According to his legal claim, Fred lost $US34,500 in the three months after he first told Stake he was out of control, and he was only banned after explicitly identifying himself as addicted.

“You are literally just money to them,” he says. “Someone could have easily intervened.”

Fred’s lawyer, Roelof Bijkerk, lives in Curacao and represents players from across the world who allege wrongdoing by the online casinos licensed there.

Last week, Bijkerk launched a legal petition in a Curacao court, arguing Stake has failed to pay compensation claims from five of his clients, including Fred, who have alleged failures of responsible gambling practices by Stake.

“It’s the misuse of gambling addictions and the bypassing of local applicable rules which are established in many jurisdictions to safeguard players,” Bijkerk says.

“That’s what all these cases have in common.”

Stake did not answer specific questions about the players and the chat messages.

“This petition is currently before the court, so it is not appropriate to comment in detail other than to say that we believe the claims made about us to be without merit,” a spokeswoman said.

“It is unfortunate that, as a result of the company’s success, we have faced many unfounded and spurious claims from lawyers exploiting a loophole in Curacao law, which allows lawyers to purchase claims.”

Bijkerk says any suggestion he has purchased claims is “nonsense” and confirmed that none of the five players’ matters had been bought or sold.

‘Make those numbers look prettier’

One of the five players is a 31-year-old from Denmark, who says he has contemplated suicide after heavy sports betting losses on Stake through 2021 and 2022.

The player, who is seeking to recover $US194,000, asked to remain anonymous, saying even family members were unaware of his gambling addiction.

Chat messages between a Stake representative and a player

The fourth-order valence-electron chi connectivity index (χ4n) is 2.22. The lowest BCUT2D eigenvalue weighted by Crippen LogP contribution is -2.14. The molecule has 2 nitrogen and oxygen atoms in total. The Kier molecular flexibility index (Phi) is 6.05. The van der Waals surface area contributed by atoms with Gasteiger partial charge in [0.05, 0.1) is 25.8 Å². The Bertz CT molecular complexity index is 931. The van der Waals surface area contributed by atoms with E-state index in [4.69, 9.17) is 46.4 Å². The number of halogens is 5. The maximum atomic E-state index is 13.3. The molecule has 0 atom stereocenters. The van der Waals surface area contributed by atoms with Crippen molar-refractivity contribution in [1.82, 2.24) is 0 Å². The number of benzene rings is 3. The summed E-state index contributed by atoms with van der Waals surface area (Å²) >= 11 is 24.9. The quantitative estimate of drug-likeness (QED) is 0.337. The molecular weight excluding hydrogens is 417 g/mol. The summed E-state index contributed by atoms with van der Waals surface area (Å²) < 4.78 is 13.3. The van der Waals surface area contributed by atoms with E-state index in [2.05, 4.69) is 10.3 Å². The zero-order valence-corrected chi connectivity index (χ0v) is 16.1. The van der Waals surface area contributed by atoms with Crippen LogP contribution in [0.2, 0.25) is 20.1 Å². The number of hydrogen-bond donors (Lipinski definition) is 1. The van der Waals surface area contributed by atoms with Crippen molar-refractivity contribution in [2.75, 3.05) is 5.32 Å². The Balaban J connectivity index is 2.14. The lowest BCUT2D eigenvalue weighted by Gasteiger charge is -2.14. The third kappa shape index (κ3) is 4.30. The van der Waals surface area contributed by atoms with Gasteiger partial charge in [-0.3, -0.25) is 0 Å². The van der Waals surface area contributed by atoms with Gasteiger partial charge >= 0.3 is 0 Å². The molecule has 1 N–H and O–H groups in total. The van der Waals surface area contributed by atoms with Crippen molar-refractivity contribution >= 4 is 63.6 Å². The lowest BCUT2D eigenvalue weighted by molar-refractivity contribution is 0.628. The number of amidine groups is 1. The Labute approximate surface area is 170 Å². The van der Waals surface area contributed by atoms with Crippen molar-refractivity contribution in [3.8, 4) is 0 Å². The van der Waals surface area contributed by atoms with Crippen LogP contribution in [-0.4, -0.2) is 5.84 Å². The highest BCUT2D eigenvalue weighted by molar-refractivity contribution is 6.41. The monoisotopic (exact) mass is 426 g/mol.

Source: court filing

“Right now it’s just the lowest I’ve ever been,” he says. “It’s because of my financial position, which is because of Stake.”

On the site, he gambled on tennis, Formula 1, hockey, basketball, American football, baseball, table tennis and even esports like Counter-Strike.

He alleges that after his betting increased he was introduced to a VIP host named Jelena, who chatted with him over Telegram in unfailingly cheerful messages that are attached to his legal letter. Sometimes, she would sign off with a four-leaf clover emoji.

“It felt like she was a friend,” the player says.

After he told her he had lost “way more” than his budget and wanted to quit, Jelena replied saying Stake took problem gambling very seriously and provided directions about how to self-exclude.

However, she also offered a way to “alleviate” some of his losses: wait until tomorrow and “there will be a nice bonus ready for you”.

Chat messages between a Stake representative and a player
Source: court filing

He kept playing. The player alleges that over the following months his bet limits were increased, and he was sent benefits to his account to keep, as Jelena put it, his “motivation on” during times of heavy losses.

“I still believe you can make those numbers look prettier,” Jelena said at one point, adding a flexed bicep emoji. When the player eventually confronted her, saying she had known about his gambling addiction, Jelena denied she had seen any signs.

A letter from Stake’s lawyers in Curacao said the platform would defend itself and “expressly disputes” the assertions of the players, whose claims had not previously been heard in court.

‘You could bet fixed matches all day…’

Signs that Stake is mulling a move into Australia’s betting scene have shown up in trademark applications.

Since last year, the company has applied to secure Stake Betting, Stake Punt, Stake Sportsbook and Stake Bookie.

The financial media has reported that Stake – which offers bets on a range of Australian sports including NRL, AFL and cricket – is pursuing a sports betting licence in Australia.

Stake declined to comment on where its plans were up to.

Before obtaining a sports betting licence in Australia, applicants must demonstrate they are fit to hold one.

Stake’s sports betting operations have already come under scrutiny in a 2021 court case in Curacao that involved explicit discussions of match-fixing.

A player known as Dag, who was living in the United States, launched the case to recover commissions of up to $US30,000 a month, which he used to receive from Stake for introducing other players to the site.

Stake told the court it stopped paying these commissions after learning Dag had been involved in betting on fixed matches.

According to Dag, he had admitted as much to a Stake employee, months earlier.